Will Rising Costs and a Weak Consumer Spell Trouble for these Retailers?
In the third quarter, the biggest contributor to the 2.5% annualized GDP increase was Personal Consumption. Consumers continue to dip into their savings in order to go shopping. The savings rate in June hit a 2011 high of 5.3%, but fell to 3.6% in September. This is the lowest savings rate since December 2007. With the consumer under more financial stress than ever, let’s take a look at how it is effecting these big name retailers.
Shares of Macy’s (NYSE:M) are fairing better than Maidenform (NYSE:MFB), but still fell more than 5% after reporting downgrading its outlook for the fourth quarter. (Dig Deeper: Macy’s Inc. Earnings Cheat Sheet.) The retailer predicts fourth quarter earnings of $1.52 to $1.57 per share, while analysts surveyed by Thomson Reuters expected $1.66. More shoppers are turning to the computer in order to compare prices and save on driving costs. Macy’s reported a 40% surge in online sales for the third quarter.
Ralph Lauren Corporation (NYSE:RL) shares are also seeing a slide greater than 5% today. Net income for the clothing company rose 13.5% to $233 million ($2.46 per share), compared to $205.2 million ($2.09 per share) last year. However, the market is concerned about shrinking margins. Gross margin decreased 1.4 percentage points to 56.5%. The contraction appeared to be driven by increased costs, which jumped 28.2% from the year earlier quarter while revenue only increased 24%.
As the chart above shows, Liz Claiborne Inc. (NYSE:LIZ) has outperformed the other retailers in the past six months. Shares fell 3% on Wednesday after reporting a third quarter loss of $214.6 million ($2.27 per share), compared to a loss of $62.7 million (67 cents per share) last year. Gross profit margins at the company increased to 53.7% from 50% last year, due to licensing its namesake brand to JC Penny (NYSE:JCP).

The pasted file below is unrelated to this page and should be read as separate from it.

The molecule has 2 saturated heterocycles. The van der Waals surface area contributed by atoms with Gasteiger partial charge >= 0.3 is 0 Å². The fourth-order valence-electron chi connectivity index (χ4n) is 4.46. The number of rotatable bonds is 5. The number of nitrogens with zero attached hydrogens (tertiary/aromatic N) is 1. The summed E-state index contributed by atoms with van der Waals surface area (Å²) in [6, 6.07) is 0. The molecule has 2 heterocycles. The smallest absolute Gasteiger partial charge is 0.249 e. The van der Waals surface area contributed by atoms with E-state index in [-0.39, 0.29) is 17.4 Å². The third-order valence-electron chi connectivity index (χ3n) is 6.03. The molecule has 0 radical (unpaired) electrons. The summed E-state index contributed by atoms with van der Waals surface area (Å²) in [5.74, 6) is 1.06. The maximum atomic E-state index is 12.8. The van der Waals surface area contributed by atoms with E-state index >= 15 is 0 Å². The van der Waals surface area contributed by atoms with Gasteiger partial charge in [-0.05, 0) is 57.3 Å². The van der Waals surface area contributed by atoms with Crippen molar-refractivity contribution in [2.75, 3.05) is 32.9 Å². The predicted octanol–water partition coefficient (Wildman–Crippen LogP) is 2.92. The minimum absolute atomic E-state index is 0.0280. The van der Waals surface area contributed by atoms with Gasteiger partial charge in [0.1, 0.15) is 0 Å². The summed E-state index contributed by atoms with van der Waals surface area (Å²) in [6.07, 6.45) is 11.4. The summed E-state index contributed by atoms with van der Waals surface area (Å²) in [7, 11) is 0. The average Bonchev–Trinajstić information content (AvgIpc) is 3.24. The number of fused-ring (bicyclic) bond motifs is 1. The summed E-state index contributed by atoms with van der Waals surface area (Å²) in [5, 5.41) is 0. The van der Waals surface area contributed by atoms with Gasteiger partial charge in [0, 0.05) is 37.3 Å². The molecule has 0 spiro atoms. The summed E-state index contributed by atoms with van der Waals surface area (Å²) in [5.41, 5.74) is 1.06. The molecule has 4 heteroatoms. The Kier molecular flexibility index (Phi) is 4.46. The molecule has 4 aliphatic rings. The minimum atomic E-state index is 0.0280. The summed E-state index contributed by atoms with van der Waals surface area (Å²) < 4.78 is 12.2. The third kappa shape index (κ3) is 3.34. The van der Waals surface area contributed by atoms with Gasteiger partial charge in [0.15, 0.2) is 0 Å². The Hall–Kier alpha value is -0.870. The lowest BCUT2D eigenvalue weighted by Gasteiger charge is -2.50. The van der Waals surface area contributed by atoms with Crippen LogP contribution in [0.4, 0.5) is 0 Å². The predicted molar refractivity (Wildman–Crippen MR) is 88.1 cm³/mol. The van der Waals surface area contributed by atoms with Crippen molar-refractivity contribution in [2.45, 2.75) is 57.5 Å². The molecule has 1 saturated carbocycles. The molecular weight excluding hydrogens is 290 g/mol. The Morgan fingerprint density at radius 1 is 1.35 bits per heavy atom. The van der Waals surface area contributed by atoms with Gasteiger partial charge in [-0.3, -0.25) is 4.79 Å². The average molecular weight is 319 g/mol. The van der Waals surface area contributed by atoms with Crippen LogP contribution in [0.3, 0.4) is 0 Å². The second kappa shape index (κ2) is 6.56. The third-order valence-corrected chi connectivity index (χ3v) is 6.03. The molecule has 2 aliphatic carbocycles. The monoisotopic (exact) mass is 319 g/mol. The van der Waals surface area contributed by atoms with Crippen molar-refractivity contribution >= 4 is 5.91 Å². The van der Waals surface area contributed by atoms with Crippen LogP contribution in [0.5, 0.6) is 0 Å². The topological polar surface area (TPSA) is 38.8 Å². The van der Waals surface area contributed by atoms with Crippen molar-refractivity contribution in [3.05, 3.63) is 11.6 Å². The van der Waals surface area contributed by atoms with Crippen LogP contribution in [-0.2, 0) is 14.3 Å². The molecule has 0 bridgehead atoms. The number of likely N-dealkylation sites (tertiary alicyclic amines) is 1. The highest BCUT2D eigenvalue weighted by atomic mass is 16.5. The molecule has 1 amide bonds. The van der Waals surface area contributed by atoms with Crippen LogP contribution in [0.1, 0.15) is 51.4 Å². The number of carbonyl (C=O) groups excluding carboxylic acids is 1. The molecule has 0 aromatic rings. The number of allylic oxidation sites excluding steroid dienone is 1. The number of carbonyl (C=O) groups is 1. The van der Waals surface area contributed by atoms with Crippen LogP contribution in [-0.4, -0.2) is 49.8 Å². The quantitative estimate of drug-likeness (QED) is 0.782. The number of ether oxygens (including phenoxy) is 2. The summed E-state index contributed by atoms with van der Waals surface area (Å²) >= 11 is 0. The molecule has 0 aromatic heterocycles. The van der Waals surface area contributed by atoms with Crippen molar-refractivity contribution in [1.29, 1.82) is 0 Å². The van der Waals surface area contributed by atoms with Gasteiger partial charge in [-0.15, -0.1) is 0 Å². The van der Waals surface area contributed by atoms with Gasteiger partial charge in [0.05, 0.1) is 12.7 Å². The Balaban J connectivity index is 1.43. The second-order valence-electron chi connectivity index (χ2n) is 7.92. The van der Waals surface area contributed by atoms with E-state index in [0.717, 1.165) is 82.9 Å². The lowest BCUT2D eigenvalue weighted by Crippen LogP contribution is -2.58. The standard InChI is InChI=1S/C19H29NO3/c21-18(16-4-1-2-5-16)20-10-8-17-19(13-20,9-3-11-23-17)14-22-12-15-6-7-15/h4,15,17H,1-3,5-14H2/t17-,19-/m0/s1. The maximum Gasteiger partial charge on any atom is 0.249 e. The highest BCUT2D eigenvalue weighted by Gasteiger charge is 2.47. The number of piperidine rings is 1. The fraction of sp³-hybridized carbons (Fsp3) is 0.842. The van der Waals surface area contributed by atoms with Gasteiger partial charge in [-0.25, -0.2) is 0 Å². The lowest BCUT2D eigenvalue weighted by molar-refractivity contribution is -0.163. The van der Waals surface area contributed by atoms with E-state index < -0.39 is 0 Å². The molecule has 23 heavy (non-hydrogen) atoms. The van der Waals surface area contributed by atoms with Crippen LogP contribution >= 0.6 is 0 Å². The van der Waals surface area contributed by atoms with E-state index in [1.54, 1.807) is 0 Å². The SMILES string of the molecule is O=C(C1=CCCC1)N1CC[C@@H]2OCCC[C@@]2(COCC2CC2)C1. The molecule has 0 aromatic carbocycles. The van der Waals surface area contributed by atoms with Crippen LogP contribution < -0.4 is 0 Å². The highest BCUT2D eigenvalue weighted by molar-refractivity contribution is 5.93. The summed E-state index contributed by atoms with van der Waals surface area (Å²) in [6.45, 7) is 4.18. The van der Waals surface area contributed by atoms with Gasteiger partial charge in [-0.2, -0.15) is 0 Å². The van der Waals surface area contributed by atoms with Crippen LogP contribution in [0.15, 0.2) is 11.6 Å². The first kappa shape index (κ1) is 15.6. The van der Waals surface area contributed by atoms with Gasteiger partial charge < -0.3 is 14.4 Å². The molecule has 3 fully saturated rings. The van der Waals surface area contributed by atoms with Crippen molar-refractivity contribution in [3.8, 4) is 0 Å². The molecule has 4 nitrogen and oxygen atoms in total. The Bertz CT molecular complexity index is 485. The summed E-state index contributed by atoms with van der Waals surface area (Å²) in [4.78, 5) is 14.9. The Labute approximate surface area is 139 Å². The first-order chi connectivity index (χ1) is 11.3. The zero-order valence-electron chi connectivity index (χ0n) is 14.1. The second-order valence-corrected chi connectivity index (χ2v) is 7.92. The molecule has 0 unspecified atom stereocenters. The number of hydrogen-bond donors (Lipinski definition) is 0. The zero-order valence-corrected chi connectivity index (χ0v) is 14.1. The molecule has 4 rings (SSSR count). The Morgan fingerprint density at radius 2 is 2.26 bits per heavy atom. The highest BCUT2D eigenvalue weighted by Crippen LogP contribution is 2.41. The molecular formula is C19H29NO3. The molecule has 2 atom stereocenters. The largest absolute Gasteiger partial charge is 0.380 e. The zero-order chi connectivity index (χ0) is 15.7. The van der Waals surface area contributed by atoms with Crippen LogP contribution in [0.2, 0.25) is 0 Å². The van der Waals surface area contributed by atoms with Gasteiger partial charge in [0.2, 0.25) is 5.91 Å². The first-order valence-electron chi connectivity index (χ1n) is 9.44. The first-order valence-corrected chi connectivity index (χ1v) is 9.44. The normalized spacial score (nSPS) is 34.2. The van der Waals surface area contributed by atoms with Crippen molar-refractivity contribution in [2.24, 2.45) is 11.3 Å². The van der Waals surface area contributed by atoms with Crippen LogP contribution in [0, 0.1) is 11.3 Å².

Maidenform Brands (NYSE:MFB) designs, sources, and markets a range of intimate apparel products for women in the US and internationally. On Wednesday morning, the company announced third quarter net income declined 20% to $10.2 million (44 cents per share), compared to $12.8 million (55 cents per share) last year. CEO Maurice S. Reznik explained, “While we increased sales and market share in the third quarter, we are disappointed with our earnings performance, which was below our expectations. The quarter was impacted by several factors, including a decline in consumer traffic in our category, that suppressed sales and drove higher costs to promote and liquidate overstocks.” Shares fell more than 25% on the news, and reached a new 52-week low.
Performing better than most today, shares of Pier 1 Imports (NYSE:PIR) are down 1.15% after giving a positive outlook for the third quarter. The company expects earnings of at least 18 cents per share, compared to analyst estimates of 17 cents per share. In April, Pier 1 announced a $200 million growth plan to recapture the interest of consumers. CEO Alex Smith stated, “We are excited that the three-year plan includes moving up the timetable for e-Commerce and we expect to be selling online in early summer of 2012. In stores, our investments will include a rollout of new fixtures, lighting upgrades, and other enhancements to provide a great in-store shopping experience for our customers and increase sales productivity.” Shares are up 22% year-to-date, and reached a new 52-week high on Tuesday.